Current US Transportation Secretary Pete Buttigieg, appointed by President Joe Biden, has also hinted at implementing regulations on electric vehicle safety, but nothing in his statements on the issue indicate that anything under the Democratic Biden administration would be any departure from the business-friendly policies of the Republican Trump.
Buttigieg said last month that “I would suggest that the policy framework in the U.S. has not really caught up with the technology platforms… So we intend to pay a lot of attention for that and do everything we can within our authorities.”
Buttigieg himself has overseen the dismantling of public transportation infrastructure during his tenure as mayor of South Bend, Indiana. From 2011–2019, public transportation ridership in the city fell 32 percent under his leadership while vast sums of money were funneled into the transformation of the industrial and mainly working class city’s downtown area into a playground for the wealthy.
For both the Democrats and the Republicans, the interests of US capitalism play a role in the refusal to seriously address safety regulations. Any attempt to slow the flow of profits into the hands of the ruling elites poses a threat to the US goal to dominate the world market in the production of electric and self-driving vehicles at the behest of its global competitors.
The NHTSA does not have much clout as a regulatory agency, and primarily relies on self-reporting from auto companies themselves, which puts the agency at the mercy of the corporations. A Washington Post report on the crash cited Frank Borris, a former head of NHTSA’s Office of Defects Investigation, who said “the agency is in a tough position because of a slow, outdated regulatory process that can’t keep up with fast-developing technology.”
Kelly Funkhouser, who heads connected and automated vehicle testing for the advocacy agency Consumer Reports, told the Post, “Tesla’s numbers have been inaccurate in the past and are difficult to verify without underlying data.”
Funkhauser has called for government oversight of the production and development of automated driving systems. She asserts that the circumstances surrounding recent crashes of Tesla vehicles may indicate that the company is not testing its automated driving systems, and instead dangerously “getting away with using the general population of Tesla owners as guinea pigs to test the system.”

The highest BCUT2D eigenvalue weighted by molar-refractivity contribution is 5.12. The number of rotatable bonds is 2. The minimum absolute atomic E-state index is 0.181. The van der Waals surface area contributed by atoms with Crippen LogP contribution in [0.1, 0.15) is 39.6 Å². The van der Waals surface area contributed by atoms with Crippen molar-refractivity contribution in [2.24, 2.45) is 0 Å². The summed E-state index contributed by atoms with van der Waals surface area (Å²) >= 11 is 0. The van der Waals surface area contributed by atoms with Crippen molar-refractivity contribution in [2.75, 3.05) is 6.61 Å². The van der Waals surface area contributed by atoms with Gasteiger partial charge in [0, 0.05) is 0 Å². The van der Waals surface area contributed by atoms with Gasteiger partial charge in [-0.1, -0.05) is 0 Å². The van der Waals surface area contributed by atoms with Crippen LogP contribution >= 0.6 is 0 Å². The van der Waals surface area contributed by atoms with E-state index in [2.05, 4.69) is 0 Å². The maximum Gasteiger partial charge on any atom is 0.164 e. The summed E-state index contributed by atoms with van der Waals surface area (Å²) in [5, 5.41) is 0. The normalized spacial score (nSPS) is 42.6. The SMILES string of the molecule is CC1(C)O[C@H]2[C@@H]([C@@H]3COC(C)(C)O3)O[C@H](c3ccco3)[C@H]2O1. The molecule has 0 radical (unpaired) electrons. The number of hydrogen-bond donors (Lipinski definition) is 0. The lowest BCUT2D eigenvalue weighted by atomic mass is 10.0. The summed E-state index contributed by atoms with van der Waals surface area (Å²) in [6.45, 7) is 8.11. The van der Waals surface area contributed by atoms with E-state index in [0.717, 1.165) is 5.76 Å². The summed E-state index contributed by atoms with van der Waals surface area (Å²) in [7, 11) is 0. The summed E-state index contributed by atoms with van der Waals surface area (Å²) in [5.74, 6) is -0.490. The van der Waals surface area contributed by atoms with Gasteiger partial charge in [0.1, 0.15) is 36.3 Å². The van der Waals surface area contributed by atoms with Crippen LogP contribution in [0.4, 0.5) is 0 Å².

On Thursday, Consumer Reports published the outcome of a demonstration that showed that car owners of its latest Model Y could easily outsmart the Tesla autopilot’s driver monitoring features that are supposed to ensure a driver is alert and present in the driver’s seat while the system is engaged, by simply keeping a weight on the steering wheel.
The study revealed that Tesla relies primarily on detection of weight on the steering wheel to determine driver presence. This is a less advanced system than those used by Ford, GM, BMW and Subaru in their development of automated driver systems, which use camera-based technology and warning systems to ensure that drivers are looking at the road, and mechanisms to slow and stop the vehicle when drivers appear unfocused.
However, any regulations under the capitalist system will do little if anything to seriously address the issue of public safety in the development of electric and self-driving vehicles. Throughout the course of the pandemic and for years before, the government has always bowed to the corporations’ demands for profit interests over the health and safety of human beings.
Musk alone amassed a personal fortune of $151 billion over the course of the pandemic, while workers in Tesla plants were forced to labor under unsafe conditions where the COVID-19 virus ran rampant to produce these profits. His wealth is based almost entirely on stock prices and ruthless speculation, leading Tesla to cut production costs and safety measures to continuously buoy up fictitious capital.
In 2020, Musk and Tesla defied Alameda County, California, public health officials’ orders to close its plant in Fremont, leading to hundreds of infections among workers and several deaths. These deadly conditions were aided and abetted by the Democratic Party, which is in control of the county and the state, by turning a blind eye to Tesla’s illegal actions and further pushing ahead with business and school reopenings to serve the interests of the corporations.